shamus Registered Member

    Joined:
    Dec 17, 2000
    Messages:
    3,688
    Likes Received:
    0
    16ths of an inch to decimal
    1 = .0625
    2 = .1250 = 1/8"
    3 = .1875 = 3/16”
    4 = .2500 = 1/4
    5 = .3125 = 5/16”
    6 = .3750 = 3/8”
    7 = .4375 = 7/16”
    8 = .5000 = 1/2
    It is easy to work out anything from inches to decimal with this simple chart
  5. Bob Collins

    Bob Collins Active Member

    Joined:
    Feb 2, 2001
    Messages:
    1,023
    Likes Received:
    0
    Shamus;

    Thank you very much. I will copy it all down and post it on the bulletin board I have created next to my layout to hold just such materials.

    Bob
  6. shamus

    shamus Registered Member

    Joined:
    Dec 17, 2000
    Messages:
    3,688
    Likes Received:
    0
    Bob,
    Don't forget to make transition curves on your layout.
    A transition curve a way of reducing the angle of attack into a bend.
    Blue line normal curve, RED transition curve.
    I have posted this before, but don't know if you saw it.
    http://www.badger-creek.co.uk

    [​IMG]



    [This message has been edited by shamus (edited 05-05-2001).]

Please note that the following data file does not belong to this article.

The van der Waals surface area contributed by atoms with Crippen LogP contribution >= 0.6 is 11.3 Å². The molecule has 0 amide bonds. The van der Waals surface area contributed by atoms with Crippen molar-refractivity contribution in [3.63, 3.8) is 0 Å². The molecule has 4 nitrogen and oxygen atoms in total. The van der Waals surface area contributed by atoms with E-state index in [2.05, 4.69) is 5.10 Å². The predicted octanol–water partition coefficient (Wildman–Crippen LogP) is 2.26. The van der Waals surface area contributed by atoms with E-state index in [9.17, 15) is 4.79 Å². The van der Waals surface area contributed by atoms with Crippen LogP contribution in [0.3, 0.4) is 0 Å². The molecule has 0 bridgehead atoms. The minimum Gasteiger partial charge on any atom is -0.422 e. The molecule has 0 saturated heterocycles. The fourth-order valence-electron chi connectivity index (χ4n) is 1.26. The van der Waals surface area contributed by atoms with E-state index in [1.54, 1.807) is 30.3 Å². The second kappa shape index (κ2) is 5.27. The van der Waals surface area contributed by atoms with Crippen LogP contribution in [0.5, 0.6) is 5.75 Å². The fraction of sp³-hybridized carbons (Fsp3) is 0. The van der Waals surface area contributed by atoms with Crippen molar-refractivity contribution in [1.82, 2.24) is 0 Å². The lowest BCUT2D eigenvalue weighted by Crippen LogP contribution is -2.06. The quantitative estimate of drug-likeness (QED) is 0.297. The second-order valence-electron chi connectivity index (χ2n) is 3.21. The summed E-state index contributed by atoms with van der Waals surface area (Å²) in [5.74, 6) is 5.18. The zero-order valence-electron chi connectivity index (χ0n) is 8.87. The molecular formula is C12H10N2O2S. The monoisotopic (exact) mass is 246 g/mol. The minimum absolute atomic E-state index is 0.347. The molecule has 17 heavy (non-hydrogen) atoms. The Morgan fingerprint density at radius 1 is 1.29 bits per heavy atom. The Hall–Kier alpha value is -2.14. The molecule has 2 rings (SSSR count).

7. George

    George Member

    Joined:
    Jan 2, 2001
    Messages:
    532
    Likes Received:
    0
    Bob,

    The bridge kit I mentioned should give you more than enough clearance. If it's not quite the desired height, you can shim it up to whatever you want by fabricating a wooden pier and putting it underneath the pier included in the kit. The arch is concave, not convex like the ATLAS and FALLER kits.

    Charlie is correct on his clearance assessment. Remember, you may choose to add catenary down the road, so you want to be ready for it without a headache. Always add a hair more than you think you need to anticipate future needs ! [​IMG]

    Shamus is as usual sound on the curves. You will be pleased with the results, especially if it's something you never considered.

    Woodie, I lived in a town next to Hackensack for a period. Did you know that it's the most densely populated place in the United States, in the most densely populated county in the country? Never been to Boise! As for converting to metric, the great tragedy in Canada was we lost the Imperial Quart!